"The brand-new iPhone had been stowed in her fanny pack..."
British people everywhere: "Oh I say! Matron!"
Perhaps "a million hours of crash data, real-world driving and crash test labs" aren't quite enough for Apple's car crash detection feature on the iPhone 14 amid reports that it is being triggered by roller coasters. According to The Wall Street Journal, 39-year-old Sara White was caught out last month when she decided to …
Well of all the testing they did, apparently none of the people doing it rode a roller coaster. At least not a properly wild one.
Roller coasters have limited G force - in order to maintain consciousness at 9g fighter pilots need to be in tip top shape and wear a pressurized suit to keep the blood from pooling in your extremities. So they can probably assume roller coasters don't go above 5g, and increase the limit for what triggers the "crash" reporting.
Or maybe a bit of 'AI' can tell "this looks like I'm on a roller coaster" and disable the crash reporting for a few minutes.
What I wonder is how they tell the difference between "I was just in a crash" and "I just dropped my phone on the floor". Obviously they have that sorted or false alarms on roller coasters would be the least of their problems, so I'm sure there's a software solution at hand for roller coasters that won't involve anything crazy like geofencing amusement parks.
It's possible the iphone is measuring the rate of change of acceleration rather than the absolute value. Roller coasters can be designed to give rapid changes in acceleration rather than massive peak accelerations, although if you go too extreme, rapid changes can be a lot less pleasant than a continuous raise G level.
> how they tell the difference between "I was just in a crash" and "I just dropped my phone on the floor"
They probably don't, but that's what the preliminary warnings the article spoke about are there for: You can tell the phone that no, this wasn't a crash, don't call 911.
The problem only arises when you can't hear the warning because you're in a wild ride full of screaming people. Or obviously if your phone drops (off your bike, out of your plane) and you can't get it back to cancel the alert before it goes off.
As an experiment, I dropped my iPhone 14 Pro Max onto the floor from head height. The floor is carpeted (I'm not stupid) but that didn't trigger any sort of alert. The carpet is pretty thin and it is a concrete slab underneath in my basement where I did this so still should cause a fairly rapid deceleration.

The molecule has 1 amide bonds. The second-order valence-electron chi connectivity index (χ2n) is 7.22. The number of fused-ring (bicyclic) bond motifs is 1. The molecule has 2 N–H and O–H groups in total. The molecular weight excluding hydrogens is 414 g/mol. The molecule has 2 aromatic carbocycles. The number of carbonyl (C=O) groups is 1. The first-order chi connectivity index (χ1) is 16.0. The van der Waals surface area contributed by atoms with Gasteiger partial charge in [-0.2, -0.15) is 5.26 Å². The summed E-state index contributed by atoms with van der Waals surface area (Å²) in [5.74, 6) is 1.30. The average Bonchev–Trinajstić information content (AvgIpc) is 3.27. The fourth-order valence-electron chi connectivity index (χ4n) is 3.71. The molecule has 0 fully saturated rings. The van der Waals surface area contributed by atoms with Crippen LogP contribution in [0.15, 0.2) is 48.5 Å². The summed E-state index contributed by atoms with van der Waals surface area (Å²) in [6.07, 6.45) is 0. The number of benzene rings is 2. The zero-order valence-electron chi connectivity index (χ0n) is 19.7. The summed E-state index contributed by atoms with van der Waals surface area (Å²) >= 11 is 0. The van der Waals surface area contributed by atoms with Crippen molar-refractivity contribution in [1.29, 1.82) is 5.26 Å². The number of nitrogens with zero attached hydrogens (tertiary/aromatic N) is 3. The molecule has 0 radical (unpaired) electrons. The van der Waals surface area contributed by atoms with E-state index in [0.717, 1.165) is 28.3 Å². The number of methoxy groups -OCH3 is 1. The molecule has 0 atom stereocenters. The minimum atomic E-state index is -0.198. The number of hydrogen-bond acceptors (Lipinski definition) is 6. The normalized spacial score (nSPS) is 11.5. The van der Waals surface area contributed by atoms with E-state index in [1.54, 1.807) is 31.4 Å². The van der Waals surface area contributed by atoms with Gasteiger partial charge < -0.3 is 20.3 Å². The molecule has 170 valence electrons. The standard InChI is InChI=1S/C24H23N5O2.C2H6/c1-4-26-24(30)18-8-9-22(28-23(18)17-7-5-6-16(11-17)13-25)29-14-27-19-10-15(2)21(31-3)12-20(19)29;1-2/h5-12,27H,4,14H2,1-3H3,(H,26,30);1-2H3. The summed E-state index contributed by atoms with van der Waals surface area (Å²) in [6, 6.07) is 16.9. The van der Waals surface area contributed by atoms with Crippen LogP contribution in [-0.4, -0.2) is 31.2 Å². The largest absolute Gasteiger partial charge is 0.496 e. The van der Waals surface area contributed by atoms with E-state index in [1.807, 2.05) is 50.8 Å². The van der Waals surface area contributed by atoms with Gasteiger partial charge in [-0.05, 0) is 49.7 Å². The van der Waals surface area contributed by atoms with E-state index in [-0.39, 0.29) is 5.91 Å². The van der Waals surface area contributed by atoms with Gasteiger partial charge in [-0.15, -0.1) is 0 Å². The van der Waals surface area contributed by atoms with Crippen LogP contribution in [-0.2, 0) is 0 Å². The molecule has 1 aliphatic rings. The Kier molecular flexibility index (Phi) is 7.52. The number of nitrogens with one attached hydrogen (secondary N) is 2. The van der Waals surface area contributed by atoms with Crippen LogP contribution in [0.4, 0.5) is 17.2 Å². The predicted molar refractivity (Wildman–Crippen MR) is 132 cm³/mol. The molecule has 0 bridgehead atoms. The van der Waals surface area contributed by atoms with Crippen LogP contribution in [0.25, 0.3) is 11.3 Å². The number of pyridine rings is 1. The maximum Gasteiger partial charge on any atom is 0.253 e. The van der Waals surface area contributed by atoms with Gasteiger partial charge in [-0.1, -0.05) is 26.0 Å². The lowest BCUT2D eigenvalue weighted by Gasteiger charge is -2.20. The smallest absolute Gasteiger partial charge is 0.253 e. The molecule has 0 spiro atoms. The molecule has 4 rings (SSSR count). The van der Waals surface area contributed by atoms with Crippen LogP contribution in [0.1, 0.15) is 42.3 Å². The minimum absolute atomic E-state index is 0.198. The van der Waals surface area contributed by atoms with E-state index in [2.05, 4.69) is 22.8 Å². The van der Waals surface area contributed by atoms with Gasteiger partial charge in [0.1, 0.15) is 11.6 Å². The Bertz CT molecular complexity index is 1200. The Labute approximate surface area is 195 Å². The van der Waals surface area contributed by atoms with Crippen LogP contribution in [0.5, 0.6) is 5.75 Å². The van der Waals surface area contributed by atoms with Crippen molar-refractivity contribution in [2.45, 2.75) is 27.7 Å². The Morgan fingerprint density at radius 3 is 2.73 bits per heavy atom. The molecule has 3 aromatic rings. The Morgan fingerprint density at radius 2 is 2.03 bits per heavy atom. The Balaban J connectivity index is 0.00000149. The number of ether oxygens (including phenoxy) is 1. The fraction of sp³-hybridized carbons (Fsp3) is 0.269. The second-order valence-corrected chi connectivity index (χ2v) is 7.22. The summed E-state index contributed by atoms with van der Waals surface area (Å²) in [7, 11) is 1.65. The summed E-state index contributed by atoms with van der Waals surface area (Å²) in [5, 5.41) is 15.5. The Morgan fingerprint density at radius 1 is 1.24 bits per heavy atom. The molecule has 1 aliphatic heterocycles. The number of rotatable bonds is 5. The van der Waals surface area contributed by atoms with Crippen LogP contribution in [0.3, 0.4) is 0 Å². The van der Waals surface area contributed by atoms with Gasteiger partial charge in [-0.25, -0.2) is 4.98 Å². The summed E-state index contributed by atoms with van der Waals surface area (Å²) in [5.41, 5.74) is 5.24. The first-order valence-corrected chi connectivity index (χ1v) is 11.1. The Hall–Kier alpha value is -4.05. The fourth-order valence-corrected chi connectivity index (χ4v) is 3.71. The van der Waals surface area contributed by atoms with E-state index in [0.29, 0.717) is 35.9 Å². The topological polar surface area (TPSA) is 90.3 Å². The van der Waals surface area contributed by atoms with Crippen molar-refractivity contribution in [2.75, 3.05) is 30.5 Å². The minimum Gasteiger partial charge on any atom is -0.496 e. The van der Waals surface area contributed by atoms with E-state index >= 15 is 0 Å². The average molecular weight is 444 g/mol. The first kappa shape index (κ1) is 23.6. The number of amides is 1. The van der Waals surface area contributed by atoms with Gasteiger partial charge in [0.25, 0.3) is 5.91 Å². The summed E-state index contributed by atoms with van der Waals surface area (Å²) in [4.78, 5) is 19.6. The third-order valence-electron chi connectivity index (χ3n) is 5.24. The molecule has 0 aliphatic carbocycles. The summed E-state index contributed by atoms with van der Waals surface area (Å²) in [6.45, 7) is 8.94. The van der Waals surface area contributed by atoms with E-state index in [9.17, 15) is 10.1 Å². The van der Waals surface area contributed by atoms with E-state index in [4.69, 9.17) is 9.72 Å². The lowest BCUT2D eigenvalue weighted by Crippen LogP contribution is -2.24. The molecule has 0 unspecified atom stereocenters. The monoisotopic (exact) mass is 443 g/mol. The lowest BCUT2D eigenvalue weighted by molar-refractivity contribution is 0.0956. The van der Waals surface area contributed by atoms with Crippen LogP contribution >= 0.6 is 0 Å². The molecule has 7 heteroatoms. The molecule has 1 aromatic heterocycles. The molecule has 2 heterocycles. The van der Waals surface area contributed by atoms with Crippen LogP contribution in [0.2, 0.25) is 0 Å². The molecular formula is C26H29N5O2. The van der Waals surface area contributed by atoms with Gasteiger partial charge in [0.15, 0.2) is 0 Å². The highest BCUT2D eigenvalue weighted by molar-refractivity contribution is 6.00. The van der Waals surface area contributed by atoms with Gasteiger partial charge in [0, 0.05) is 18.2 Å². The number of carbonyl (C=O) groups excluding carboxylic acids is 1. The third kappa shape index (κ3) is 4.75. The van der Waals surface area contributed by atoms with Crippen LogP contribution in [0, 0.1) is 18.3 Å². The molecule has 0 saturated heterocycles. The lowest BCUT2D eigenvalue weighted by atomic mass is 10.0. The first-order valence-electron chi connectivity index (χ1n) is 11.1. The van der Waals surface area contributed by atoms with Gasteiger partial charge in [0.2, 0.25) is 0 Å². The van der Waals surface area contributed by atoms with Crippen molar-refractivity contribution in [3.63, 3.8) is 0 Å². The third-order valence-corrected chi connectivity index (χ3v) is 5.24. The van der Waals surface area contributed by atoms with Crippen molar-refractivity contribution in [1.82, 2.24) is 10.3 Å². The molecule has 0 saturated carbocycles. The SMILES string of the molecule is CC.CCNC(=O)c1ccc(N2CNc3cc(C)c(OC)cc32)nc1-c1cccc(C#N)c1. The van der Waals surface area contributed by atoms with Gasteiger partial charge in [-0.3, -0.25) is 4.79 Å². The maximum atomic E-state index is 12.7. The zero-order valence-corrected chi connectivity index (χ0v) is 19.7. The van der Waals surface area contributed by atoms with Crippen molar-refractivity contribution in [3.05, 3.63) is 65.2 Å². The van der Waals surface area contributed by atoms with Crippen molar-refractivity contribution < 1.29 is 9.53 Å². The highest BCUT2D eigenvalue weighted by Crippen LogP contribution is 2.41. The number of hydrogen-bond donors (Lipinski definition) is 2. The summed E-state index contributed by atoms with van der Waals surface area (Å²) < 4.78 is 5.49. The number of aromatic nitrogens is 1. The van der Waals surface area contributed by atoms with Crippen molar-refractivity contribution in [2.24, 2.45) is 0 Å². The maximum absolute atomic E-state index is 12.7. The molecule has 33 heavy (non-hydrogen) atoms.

Regarding sustained acceleration, the most on a coaster of the last 50 years has ever hit is about +6. Thriller, which ran on the German fairs a few years was famous for producing that much.; but is very much the exception.
+3.5 to -1 is more or less the nominal range. US legislation touted by Senator Markey in the early 2000's put limits on thrill rides that stifled the use of sustained positive G at levels above that, though it did not require older rides to be shut down for exceeding limits. The US being the coaster capital of the world means that those limits (indirectly) feature on most attractions elsewhere now too. The early 90's saw rides being built up to 4, maybe 4.5G; and it is no accident that those rides consistently feature in fan-favourite lists over more recent additions subject to limits on design.
Jerk (rate-of-change-of-acceleration), as opposed to acceleration is much more variable. There are rides out there that are borderline criminal for how much they generate.
There are plenty of real 911 worthy accidents in amusement parks, so unless the 911 call is able to somehow indicate "this was generated by an iPhone's automated crash detection" the authorities will have to respond. Given that it took years and lots of effort just to add mapping capability to 911 calls unless the iPhone is basically providing the audio to tell them 911 operators that there is no way for them to know.
I can't wait for the ski season to kick in - many of the slopes are actually roads during the summer; you can easily hit the same speed as a car and I'm able to confirm the possibility - or likelihood, depending on your approach - of some serious shock loading on both the phone and the body.
In my case that would work, and should. I haven't been on skis for a while since my last time when I did not have myself properly checked for concussion after a fall. The next trip after that fall had a turn to avoid a rock wall. Well, I didn't - I blanked out just before there.